The Case for a Fully Integrated Sponsorship Model
NASCAR intends on replacing its current title sponsorship model with a multi-tiered offering (similar to the NCAA or IOC), to “make it easier for sponsors to work with” the stock car racing series, prior to the start of the 2020 season. NASCAR President Steve Phelps explained that the multi-tiered model is “far more efficient and allows our (50+) sponsors to activate intelligently against the assets that they have” because for the 1st time, the racing organization will package assets that have historically been negotiated individually. Tier-1 sponsorships, expected to pull in $20 million/season, are said to include $15 million worth of exclusive circuit and track promotion (think: race title sponsorships, TV signage) and a $5 million media spend. NASCAR has plans to include team specific assets in top-tier sponsorship packages, though it remains TBD how that will happen due to competitive balance concerns. Monster Energy’s contract as the Cup Series title sponsor expires following the 2019 season.
Howie Long-Short: Historically sponsors have bought I.P. from NASCAR, media from Fox and NBC, digital from NASCAR Digital Media, audio from Motor Racing Network and Performance Racing Network, did track deals with International Speedway Corporation and Speedway Motorsports Inc. (plus Dover, Pocono, Indy) and then negotiated their individual team deals (remember: in Big 4 sports team/stadium IP is one in the same), so a fully integrated sponsorship model, where all assets can are acquired through NASCAR, certainly appears logical.
At $20 million/season, the cost of a single top-tier sponsorship (aka premier partners) rivals Monster Energy’s current annual spend and NASCAR plans to sign 5 premier partners. On the surface, it would appear NASCAR would be dramatically increasing sponsorship revenues, but under NASCAR’s old system the circuit owned the assets it sold. The new tiered model, “takes the assets of the majority of the stakeholders in the sport and packages them together”, so everyone (see: NASCAR, tracks, media partners) shares in the revenue generated.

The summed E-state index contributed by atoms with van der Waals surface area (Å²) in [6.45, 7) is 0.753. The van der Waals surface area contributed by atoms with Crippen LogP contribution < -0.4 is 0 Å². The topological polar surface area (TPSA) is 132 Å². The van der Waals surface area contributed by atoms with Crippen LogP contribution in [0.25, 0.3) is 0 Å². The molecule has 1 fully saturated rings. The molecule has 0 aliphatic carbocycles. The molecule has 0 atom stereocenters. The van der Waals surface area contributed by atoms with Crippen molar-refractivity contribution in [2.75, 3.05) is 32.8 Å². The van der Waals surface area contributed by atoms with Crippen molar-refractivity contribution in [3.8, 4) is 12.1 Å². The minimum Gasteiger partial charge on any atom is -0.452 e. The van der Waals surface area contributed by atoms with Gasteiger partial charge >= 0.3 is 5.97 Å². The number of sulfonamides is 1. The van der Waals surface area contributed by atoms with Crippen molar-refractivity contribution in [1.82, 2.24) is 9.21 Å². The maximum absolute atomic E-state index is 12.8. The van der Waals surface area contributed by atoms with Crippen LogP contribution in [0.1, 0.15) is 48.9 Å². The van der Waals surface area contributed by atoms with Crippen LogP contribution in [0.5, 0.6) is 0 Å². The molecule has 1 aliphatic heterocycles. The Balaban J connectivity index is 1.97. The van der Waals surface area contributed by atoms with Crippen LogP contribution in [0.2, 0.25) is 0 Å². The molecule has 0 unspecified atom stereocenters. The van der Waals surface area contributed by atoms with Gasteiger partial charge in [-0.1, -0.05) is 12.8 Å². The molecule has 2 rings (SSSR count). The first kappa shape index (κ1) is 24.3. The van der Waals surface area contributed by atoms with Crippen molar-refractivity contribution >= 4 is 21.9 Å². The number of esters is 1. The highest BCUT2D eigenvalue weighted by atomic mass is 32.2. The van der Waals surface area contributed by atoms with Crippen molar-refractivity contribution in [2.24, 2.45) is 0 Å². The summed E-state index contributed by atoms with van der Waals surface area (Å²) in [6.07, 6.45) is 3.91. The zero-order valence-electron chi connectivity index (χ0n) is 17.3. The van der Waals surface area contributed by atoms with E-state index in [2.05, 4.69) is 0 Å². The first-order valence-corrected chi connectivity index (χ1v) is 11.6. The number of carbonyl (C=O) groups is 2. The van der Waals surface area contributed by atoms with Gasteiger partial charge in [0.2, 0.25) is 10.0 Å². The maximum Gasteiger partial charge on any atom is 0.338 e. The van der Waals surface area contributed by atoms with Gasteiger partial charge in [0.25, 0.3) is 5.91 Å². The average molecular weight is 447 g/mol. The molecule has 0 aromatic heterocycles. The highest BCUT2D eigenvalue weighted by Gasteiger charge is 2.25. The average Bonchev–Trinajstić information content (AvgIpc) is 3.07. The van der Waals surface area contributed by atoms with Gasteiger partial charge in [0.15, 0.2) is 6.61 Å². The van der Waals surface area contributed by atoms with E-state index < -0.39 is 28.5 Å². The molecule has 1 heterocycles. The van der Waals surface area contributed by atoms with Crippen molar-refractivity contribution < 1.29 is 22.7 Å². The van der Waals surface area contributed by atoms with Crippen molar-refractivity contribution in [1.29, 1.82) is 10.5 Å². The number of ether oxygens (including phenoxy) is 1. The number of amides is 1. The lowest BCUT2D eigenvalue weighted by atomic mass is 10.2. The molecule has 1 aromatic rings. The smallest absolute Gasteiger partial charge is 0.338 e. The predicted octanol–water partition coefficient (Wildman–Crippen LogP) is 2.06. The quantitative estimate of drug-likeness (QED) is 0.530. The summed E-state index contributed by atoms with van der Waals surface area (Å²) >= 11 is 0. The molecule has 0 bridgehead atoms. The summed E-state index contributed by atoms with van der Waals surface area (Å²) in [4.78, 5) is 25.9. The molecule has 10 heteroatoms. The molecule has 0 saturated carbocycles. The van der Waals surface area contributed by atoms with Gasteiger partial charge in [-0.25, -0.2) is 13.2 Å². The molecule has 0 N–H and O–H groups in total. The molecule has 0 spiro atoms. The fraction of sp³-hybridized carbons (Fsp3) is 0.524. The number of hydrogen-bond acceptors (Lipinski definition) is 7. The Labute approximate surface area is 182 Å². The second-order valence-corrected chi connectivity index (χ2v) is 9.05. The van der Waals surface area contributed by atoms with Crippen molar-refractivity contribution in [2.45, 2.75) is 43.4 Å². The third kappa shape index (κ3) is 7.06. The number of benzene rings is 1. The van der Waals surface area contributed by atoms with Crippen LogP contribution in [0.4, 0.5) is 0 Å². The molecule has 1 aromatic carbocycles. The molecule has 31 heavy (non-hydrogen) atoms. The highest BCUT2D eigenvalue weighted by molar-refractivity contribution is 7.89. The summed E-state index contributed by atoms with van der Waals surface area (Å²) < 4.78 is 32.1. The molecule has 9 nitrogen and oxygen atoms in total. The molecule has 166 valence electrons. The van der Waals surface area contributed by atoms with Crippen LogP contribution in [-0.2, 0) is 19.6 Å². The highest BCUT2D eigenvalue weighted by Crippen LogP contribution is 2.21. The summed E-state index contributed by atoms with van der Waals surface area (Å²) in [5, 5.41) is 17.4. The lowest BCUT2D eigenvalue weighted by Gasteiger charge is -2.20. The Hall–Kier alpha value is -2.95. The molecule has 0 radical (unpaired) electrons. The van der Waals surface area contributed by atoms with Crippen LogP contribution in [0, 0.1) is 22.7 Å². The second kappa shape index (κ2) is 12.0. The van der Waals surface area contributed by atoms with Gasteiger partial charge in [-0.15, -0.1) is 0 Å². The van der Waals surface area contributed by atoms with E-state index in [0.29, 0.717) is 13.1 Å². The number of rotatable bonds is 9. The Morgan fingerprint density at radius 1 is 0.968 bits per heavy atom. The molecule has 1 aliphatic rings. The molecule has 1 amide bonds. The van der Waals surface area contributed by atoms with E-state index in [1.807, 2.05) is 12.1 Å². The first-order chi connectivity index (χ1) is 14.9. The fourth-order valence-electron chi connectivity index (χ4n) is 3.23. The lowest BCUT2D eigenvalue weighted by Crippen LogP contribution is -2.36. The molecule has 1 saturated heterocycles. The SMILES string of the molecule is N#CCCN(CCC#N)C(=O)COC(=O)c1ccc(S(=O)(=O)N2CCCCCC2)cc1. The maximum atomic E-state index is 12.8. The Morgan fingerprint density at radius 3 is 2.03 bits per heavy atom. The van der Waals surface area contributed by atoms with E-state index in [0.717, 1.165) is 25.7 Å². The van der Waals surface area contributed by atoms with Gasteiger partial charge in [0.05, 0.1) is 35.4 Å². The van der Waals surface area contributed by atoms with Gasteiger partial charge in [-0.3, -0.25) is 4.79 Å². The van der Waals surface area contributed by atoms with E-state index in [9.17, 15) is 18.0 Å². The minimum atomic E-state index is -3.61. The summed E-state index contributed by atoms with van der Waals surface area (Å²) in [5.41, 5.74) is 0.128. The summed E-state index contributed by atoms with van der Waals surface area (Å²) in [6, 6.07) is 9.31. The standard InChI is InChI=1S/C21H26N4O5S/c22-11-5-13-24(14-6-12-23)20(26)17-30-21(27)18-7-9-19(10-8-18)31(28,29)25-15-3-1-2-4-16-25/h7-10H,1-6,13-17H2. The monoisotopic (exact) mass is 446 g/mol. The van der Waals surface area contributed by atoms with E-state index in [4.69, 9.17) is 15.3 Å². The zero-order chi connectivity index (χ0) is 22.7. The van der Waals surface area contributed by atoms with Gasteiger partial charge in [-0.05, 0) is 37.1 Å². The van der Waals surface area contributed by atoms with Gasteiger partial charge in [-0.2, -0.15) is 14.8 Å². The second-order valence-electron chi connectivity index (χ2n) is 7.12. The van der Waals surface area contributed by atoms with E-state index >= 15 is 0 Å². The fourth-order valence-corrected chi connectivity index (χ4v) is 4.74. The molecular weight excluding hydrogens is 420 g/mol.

Sponsorship revenue is going to grow, but Steve Phelps explained this move wasn’t fiscally driven. Phelps said, it’s about “finding long-term partners that are committed to this sport, committed to activating the sport and our drivers on whatever channels of distribution they’re doing business. That’s what we need to grow the sport overall, the revenue will follow.”
The tiered model is logistically more efficient and NASCAR is going to increase sponsorship revenues, so it’s fair to wonder why other pro sports leagues don’t operate under a similar model. The NFL, NBA, MLB and NHL are financially healthy, so there’s little reason for them to revamp what’s working, but smaller leagues and start-up leagues (think: XFL, AAFL, PLL) would seem to benefit from a fully integrated sponsorship model. I reached out to Michael Neuman, Founder, EVP and Managing Partner for Scout Sports and Entertainment, the in-house sports sponsorship and marketing division of Horizon Media (largest independent media agency in the world) to find which model he would advise his clients to pursue if they were launching a league today?
Michael: If you're a new property and you're trying to win over the traditional sponsors and the agencies they work with, I would recommend making the sponsorship and advertising opportunities as cost efficient, and as buying efficient as possible; the tiered model makes perfect sense.
Fan Marino: Samsung has renewed its top-tier partnership with the IOC through the ’28 games. While no formal terms were released, it’s been estimated that the IOC rakes in $50 million/year from top-tier partners. With Samsung on board through the Los Angeles Games, the IOC now has 9 of its 14 top-tier sponsors signed through the ’24 Paris Games; only Atos, Coca Cola (considered a near lock to be a NASCAR top-tier sponsor as well), Dow, GE and P&G have pacts set to expire after the ’20 Games. The willingness to commit so much money, so far out, speaks to the long-term confidence brands have in the Olympic movement (and to the requirement that they sign on for a minimum of 2 quadrennials).
It’s not just NASCAR and the IOC that are using fully integrated sponsorship programs. Following the ’20 Tokyo Games, a new entity called United States Olympic Paralympic Properties (USOPP) will be formed to negotiate sponsorships on behalf the United States Olympic Committee (all existing deals expire after ’20 Games), the U.S. Paralympic Committee, the Organizing Committee of Olympic Games, all national governing bodies and the participating athletes through ’28. I asked Michael Neuman why the USOC and US Paralympics were moving towards a fully integrated model?
Michael: Standard operating procedure when a city is awarded the games is for the host city, the NOC (National Olympic Committee) and the IOC (International Olympic Committee) to enter a joint venture with the power shifting from the NOC to the new JV, specifically to the host city organizing committee; the creation of USOPP is a simple consolidation of the marketing arms.
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